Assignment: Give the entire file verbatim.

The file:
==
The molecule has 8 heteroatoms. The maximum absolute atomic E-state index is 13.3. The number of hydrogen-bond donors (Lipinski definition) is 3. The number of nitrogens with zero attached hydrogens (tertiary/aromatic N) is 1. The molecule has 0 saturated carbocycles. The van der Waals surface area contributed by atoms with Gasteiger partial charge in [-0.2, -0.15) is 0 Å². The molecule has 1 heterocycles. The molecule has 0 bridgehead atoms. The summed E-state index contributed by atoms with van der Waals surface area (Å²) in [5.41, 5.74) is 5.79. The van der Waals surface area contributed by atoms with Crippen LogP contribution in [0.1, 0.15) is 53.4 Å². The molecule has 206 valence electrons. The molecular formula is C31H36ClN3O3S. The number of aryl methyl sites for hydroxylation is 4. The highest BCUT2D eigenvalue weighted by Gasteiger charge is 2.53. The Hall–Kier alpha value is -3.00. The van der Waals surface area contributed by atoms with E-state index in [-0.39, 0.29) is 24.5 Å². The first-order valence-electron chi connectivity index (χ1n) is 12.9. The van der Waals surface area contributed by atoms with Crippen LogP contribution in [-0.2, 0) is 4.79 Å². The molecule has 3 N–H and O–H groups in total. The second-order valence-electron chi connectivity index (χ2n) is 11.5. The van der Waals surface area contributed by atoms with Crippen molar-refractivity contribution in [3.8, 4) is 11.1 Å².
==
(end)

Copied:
The molecule has 8 heteroatoms. The maximum absolute atomic E-state index is 13.3. The number of hydrogen-bond donors (Lipinski definition) is 3. The number of nitrogens with zero attached hydrogens (tertiary/aromatic N) is 1. The molecule has 0 saturated carbocycles. The van der Waals surface area contributed by atoms with Gasteiger partial charge in [-0.2, -0.15) is 0 Å². The molecule has 1 heterocycles. The molecule has 0 bridgehead atoms. The summed E-state index contributed by atoms with van der Waals surface area (Å²) in [5.41, 5.74) is 5.79. The van der Waals surface area contributed by atoms with Crippen LogP contribution in [0.1, 0.15) is 53.4 Å². The molecule has 206 valence electrons. The molecular formula is C31H36ClN3O3S. The number of aryl methyl sites for hydroxylation is 4. The highest BCUT2D eigenvalue weighted by Gasteiger charge is 2.53. The Hall–Kier alpha value is -3.00. The van der Waals surface area contributed by atoms with E-state index in [-0.39, 0.29) is 24.5 Å². The first-order valence-electron chi connectivity index (χ1n) is 12.9. The van der Waals surface area contributed by atoms with Crippen LogP contribution in [-0.2, 0) is 4.79 Å². The molecule has 3 N–H and O–H groups in total. The second-order valence-electron chi connectivity index (χ2n) is 11.5. The van der Waals surface area contributed by atoms with Crippen molar-refractivity contribution in [3.8, 4) is 11.1 Å².